The Poster-Paster

In my collection of books related to printing and publishing is a delightful edition from Dover of line art engravings from the 19th and early 20th centuries.

I wrote about reproducing these illustrations in a series of blogs I wrote in January and February of this year. They are surprisingly challenging to reproduce with digital technologies. I use that book occasionally as a source of early graphic arts illustrations.

Today, while out on a journey to buy some chain lubricant for my bicycle, I encountered a 19th century event here in Munich. I passed a man putting up advertising posters using a long-handled brush with paste on it. First he brushed the paste on the wall, then he applied a poster, then followed by painting paste on the front surface of the poster with his brush.

I suppose that the paste works its way through the poster and helps to hold it in place when the paste dries.

I have never seen this done before. It was amusing to me, as one of my favorite engravings is of a poster-paster putting up a poster by this technique.

What made it even more amusing was that as the man worked, the wind picked up a couple of the posters he was hanging, and they blew down the street. The poster-paster’s assistant took chase and brought them back. The illustration above, drawn in 1836 by British cartoonist Robert Seymour, came to mind.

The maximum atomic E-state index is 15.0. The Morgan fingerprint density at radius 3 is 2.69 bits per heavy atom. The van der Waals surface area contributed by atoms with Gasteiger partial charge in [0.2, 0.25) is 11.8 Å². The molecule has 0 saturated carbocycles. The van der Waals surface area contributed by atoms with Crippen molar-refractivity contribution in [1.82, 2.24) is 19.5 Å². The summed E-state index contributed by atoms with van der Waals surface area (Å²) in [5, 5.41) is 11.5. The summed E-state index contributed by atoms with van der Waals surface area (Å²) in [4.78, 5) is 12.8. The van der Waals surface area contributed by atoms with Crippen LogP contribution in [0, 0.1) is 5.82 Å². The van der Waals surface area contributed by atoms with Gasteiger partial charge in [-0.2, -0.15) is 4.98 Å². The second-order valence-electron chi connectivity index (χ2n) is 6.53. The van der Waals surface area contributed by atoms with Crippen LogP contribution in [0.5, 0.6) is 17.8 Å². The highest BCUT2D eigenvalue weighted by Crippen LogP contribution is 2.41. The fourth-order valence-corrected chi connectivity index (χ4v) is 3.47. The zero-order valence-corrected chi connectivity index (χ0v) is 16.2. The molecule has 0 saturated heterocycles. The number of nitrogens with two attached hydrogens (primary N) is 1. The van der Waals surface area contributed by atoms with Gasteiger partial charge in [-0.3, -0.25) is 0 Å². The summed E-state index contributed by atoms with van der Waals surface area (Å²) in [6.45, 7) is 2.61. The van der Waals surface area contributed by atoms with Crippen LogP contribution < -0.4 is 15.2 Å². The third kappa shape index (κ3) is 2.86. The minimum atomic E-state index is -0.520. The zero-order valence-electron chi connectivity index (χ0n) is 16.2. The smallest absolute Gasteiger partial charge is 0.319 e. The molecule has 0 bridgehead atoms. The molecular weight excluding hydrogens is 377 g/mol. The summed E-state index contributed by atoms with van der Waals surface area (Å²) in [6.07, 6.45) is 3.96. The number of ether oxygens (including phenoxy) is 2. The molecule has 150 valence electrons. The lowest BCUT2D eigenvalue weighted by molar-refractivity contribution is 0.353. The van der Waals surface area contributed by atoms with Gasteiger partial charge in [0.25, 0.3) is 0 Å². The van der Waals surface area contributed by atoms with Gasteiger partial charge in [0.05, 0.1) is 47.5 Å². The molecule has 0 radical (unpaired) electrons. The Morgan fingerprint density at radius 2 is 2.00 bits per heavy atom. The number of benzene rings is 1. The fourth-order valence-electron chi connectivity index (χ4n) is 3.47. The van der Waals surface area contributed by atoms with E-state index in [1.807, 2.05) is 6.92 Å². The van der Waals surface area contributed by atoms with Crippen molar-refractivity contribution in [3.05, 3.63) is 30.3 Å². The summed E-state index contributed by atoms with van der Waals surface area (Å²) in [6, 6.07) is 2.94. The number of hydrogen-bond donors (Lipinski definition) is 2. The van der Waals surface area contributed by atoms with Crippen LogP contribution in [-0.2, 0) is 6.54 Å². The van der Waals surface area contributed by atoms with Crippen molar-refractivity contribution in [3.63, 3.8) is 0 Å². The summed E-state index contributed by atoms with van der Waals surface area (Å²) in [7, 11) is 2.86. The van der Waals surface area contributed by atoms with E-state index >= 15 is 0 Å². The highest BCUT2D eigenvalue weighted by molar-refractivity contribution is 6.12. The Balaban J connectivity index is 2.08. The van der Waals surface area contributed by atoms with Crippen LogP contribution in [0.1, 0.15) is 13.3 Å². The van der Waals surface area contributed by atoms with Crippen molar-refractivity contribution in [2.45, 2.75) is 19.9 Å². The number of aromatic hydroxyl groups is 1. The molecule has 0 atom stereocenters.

Today’s poster-pasting experience was an eye-opener for me. Techniques used in previous centuries are still at work today.

Above, the poster-paster with his long-handled brush applies white paste to the wall, then to the posters after he has applied them.

About Brian Lawler

Brian Lawler is an Emeritus Professor of Graphic Communication at California Polytechnic State University, San Luis Obispo and currently Guest Professor at Hochschule München. He writes about graphic arts processes and technologies for various industry publications, and on his blog, The Blognosticator.
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